Tag Archives: Composers’ archives

In a child’s mind

The BBC over the last few years has tried to get children to become more involved in classical music. November 2014 saw the introduction of Ten Pieces, an initiative aimed initially at children of primary school age. There was a “Ten Pieces” prom … Continue reading

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Arthur Bliss 125

August 2nd 2016 is the 125th anniversary of the birth of Sir Arthur Bliss. At the University Library, we are celebrating this with a music corridor exhibition (opening first week of August 2016) focusing on three major strands: Bliss as a … Continue reading

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Ballets and bagpipes and audible birth?

What do lost ballets, trans-medial machines, sonic aspects of childbirth and an Argyll piper have in common? Answer:  They all feature in current PhD research topics at the Faculty of Music, University of Cambridge.

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The joy of mistakes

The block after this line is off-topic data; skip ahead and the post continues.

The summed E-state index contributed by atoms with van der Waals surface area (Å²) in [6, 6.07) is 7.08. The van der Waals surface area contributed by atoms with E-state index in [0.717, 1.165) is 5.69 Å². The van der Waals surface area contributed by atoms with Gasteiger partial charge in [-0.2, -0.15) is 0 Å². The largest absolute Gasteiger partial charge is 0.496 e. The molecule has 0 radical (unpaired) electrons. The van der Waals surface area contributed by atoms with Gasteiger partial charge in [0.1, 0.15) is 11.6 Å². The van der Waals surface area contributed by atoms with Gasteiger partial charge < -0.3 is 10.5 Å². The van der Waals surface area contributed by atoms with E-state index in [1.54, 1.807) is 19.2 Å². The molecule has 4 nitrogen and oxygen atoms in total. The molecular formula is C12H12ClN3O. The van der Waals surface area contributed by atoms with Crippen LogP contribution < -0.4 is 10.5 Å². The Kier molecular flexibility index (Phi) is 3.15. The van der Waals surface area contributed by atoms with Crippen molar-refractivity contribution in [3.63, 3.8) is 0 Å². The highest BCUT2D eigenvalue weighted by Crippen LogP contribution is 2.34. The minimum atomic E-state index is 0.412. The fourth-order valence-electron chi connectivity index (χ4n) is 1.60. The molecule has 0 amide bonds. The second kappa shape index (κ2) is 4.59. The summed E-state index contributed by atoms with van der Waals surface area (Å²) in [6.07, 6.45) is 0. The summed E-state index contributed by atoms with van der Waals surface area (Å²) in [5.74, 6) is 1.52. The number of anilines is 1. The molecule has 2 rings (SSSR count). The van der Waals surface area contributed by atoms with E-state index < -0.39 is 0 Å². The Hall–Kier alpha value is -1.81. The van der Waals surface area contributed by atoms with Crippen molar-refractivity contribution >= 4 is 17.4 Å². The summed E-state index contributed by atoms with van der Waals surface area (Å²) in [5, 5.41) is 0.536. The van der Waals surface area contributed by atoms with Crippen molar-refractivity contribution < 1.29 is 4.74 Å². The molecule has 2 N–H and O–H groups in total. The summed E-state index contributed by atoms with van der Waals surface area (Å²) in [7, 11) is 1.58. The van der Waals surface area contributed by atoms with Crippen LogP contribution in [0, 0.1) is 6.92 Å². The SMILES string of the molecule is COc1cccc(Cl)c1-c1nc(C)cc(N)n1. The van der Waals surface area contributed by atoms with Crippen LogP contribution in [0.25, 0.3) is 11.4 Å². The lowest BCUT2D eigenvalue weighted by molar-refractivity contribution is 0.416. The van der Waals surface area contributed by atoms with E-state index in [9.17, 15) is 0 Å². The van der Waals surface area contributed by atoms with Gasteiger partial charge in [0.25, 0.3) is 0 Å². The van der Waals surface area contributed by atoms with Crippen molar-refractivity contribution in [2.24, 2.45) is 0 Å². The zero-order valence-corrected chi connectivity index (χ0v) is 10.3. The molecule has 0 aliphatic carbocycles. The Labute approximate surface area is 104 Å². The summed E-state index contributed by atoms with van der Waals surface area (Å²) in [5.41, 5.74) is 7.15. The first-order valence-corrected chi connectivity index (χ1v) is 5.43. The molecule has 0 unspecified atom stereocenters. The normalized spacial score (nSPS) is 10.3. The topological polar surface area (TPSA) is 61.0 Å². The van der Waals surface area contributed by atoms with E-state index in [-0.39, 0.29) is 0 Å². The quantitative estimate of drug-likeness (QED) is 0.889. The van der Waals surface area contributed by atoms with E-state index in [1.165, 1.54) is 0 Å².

A few weeks ago I attended a music librarians’ conference. Among the many interesting talks was a panel discussion on issues around music digitisation. One of the items raised made me think about digitisation in a completely new light. A panellist … Continue reading

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A talent for light music

The UL recently acquired two slightly unusual items: a copy of the song “You were there” from Noel Coward‘s musical Tonight at 8.30, signed by Coward and his leading lady, Gertrude Lawrence; and music for the ballet that enlivened the … Continue reading

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Cambridge’s musical records

The title of this Friends event sums up quite nicely what I would like to put in the limelight this week: archival records with a “musical theme” that are held at the Music and the Manuscripts Department of Cambridge University … Continue reading

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To celebrate, to commemorate: Benjamin Britten (1913 – 1976)

It cannot have escaped your notice that this year we celebrate the centenary of the birth of one of Britain’s greatest composers: Benjamin Britten.  Best known for works such as Peter Grimes, the Young Person’s Guide to the Orchestra and the … Continue reading

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